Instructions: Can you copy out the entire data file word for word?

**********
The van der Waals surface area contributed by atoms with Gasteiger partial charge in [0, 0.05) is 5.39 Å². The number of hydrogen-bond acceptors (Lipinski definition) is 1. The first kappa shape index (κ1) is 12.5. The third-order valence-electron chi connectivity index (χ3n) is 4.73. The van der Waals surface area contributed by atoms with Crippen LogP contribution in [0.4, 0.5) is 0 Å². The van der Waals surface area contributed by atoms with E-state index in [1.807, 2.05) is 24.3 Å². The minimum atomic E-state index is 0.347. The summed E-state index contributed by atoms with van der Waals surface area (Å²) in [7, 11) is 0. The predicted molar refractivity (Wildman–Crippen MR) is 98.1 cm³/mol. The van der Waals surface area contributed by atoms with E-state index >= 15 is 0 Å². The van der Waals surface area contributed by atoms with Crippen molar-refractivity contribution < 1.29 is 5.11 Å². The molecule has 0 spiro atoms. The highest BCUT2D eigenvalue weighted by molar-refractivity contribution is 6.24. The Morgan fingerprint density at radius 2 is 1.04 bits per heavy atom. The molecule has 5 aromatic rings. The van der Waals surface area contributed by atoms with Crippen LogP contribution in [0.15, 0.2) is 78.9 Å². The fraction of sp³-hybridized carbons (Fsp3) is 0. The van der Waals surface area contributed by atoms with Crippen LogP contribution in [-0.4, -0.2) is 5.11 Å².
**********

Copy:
The van der Waals surface area contributed by atoms with Gasteiger partial charge in [0, 0.05) is 5.39 Å². The number of hydrogen-bond acceptors (Lipinski definition) is 1. The first kappa shape index (κ1) is 12.5. The third-order valence-electron chi connectivity index (χ3n) is 4.73. The van der Waals surface area contributed by atoms with Crippen LogP contribution in [0.4, 0.5) is 0 Å². The van der Waals surface area contributed by atoms with E-state index in [1.807, 2.05) is 24.3 Å². The minimum atomic E-state index is 0.347. The summed E-state index contributed by atoms with van der Waals surface area (Å²) in [7, 11) is 0. The predicted molar refractivity (Wildman–Crippen MR) is 98.1 cm³/mol. The van der Waals surface area contributed by atoms with E-state index >= 15 is 0 Å². The van der Waals surface area contributed by atoms with Crippen molar-refractivity contribution < 1.29 is 5.11 Å². The molecule has 0 spiro atoms. The highest BCUT2D eigenvalue weighted by molar-refractivity contribution is 6.24. The Morgan fingerprint density at radius 2 is 1.04 bits per heavy atom. The molecule has 5 aromatic rings. The van der Waals surface area contributed by atoms with Crippen LogP contribution in [0.15, 0.2) is 78.9 Å². The fraction of sp³-hybridized carbons (Fsp3) is 0. The van der Waals surface area contributed by atoms with Crippen LogP contribution in [-0.4, -0.2) is 5.11 Å².